Opus: Echo of Starsong Review – A Phenomenal Space Journey

    Title: Opus: Echo of Starsong
    Developer: Sigono Inc.
    Release Date: September 1, 2021
    Reviewed On: PC
    Publisher: Sigono
    Genre: Puzzle, Adventure, Indie

The Opus series of games has been widely acclaimed as pioneers in the storytelling and indie adventure scene. Today, we will look at Opus: Echo of Starsong, the third game in the Opus series developed and published by the Taiwanese studio Sigono.

Opus: Echo of Starsong begins by telling us a tale of a noble named Jun , who reminisces of his younger days as he traveled across space with his guardian Kay and a young woman named Eda. Jun’s objective at the time was to travel to and conquer lumen caves, asteroids that hold a very precious mineral, fittingly called lumen. But, unfortunately, on a particular adventure, Jun had exploded caves that belonged to the East Ocean and was therefore exiled.

Unlike the two past entries of the series, this game is much more fleshed out. The first title only had you scan planets. The second only had you explore and search for items. But Opus: Echo of Starsong combines these elements while also adding other systems. It should be mentioned that this is a standalone narrative. While each storyline takes place in the same “universe,” they’re thousands of years apart, allowing you to play them in and chronological order.

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The exploration mechanics are pretty straightforward. You select places on the galaxy chart to travel there. First, however, you need to keep a close eye on your ship’s fuel, which can be replenished by using Exploration Kits in abandoned locations across space or purchasing refuel kits from the shops. This mechanic demands your full attention due to the number of resources it requires. If your fuel usage is not carefully planned out, you might end up stranded in some random corner in space, with no fuel or any other resource to explore with.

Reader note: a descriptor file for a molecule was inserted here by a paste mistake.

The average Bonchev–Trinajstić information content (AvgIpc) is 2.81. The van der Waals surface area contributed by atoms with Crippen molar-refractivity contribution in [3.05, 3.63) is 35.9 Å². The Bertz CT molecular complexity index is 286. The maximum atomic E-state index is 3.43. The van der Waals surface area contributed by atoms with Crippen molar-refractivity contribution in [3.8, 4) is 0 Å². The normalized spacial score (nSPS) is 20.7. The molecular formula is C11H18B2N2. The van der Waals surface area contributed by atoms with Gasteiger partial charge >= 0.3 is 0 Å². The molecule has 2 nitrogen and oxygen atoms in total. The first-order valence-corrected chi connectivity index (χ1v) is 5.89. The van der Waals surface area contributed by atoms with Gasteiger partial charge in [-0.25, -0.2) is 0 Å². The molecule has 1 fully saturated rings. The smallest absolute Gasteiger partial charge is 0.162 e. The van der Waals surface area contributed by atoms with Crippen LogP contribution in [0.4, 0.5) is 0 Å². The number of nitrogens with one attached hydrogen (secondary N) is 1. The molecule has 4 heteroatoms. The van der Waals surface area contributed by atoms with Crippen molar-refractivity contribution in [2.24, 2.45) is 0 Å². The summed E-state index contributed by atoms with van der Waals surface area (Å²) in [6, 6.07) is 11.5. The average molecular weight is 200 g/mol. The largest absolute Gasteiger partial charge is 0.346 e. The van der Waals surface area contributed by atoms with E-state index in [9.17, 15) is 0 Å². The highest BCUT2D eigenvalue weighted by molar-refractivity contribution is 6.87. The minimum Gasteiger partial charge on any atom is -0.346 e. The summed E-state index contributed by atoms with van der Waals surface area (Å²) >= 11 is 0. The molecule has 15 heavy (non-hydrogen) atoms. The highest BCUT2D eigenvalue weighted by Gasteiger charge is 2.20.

As you move across the universe, you’ll encounter random events. These will prompt you with a choice to either run away or face the problem. For example, one event has you disguise your ship as a civilian ship, but to add to the randomness, the game will roll a random number from 1 to 10, and your number must be higher than the one stated in the difficulty level. If you roll a number lower, your ship will be damaged, and you’ll lose some Armor. But, if you roll a number higher, you might earn a reward with ship upgrades allowing your chances of success to increase.

Various puzzles are spread throughout the story. The first has you align Jun’s scepter with the markings on gates to proceed. Some gates might require more than one sound, while others require just the correct tune to open. Secondly, you’ll have a puzzle every time you attempt to find the next location to explore. By steering Eda’s focus towards the right signal, she’ll then record the starsong required. This leads to exploration, which is crucial if you hope to have enough fuel or Armor Plates to continue.

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Incidentally, if your ship reaches 0 Armor Plates, that’s it. Players should carefully consider each action, as an auto-save will occur following a choice. This means thought would need to be placed in each decision, but I can see some players becoming frustrated after misclicking on an option.

Opus: Echo of Starsong’s main charm is its story, featuring a rich cast of characters. Jun and Eda are both fixated on their own objectives. While Jun tries to regain the glory of his clan, Eda is on a quest to locate her Master, who had gone missing following an expedition. However, these are just some of the characters you’ll meet; the entire story encompasses a well-rounded cast that adds to the game’s immersion and enjoyment.

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With an expansive story and unique presentation bringing everything beloved from the prior Opus entries, Opus: Echo of Starsong is by far the franchise’s best outing. We get some standout narrative and interactive segments by taking what worked before and improving the design and presentation. The random elements and item management require more hands-on from the player, but the result is a gorgeous and low barrier of entry adventure through space.

A review copy of the title was provided by the publisher for review purposes

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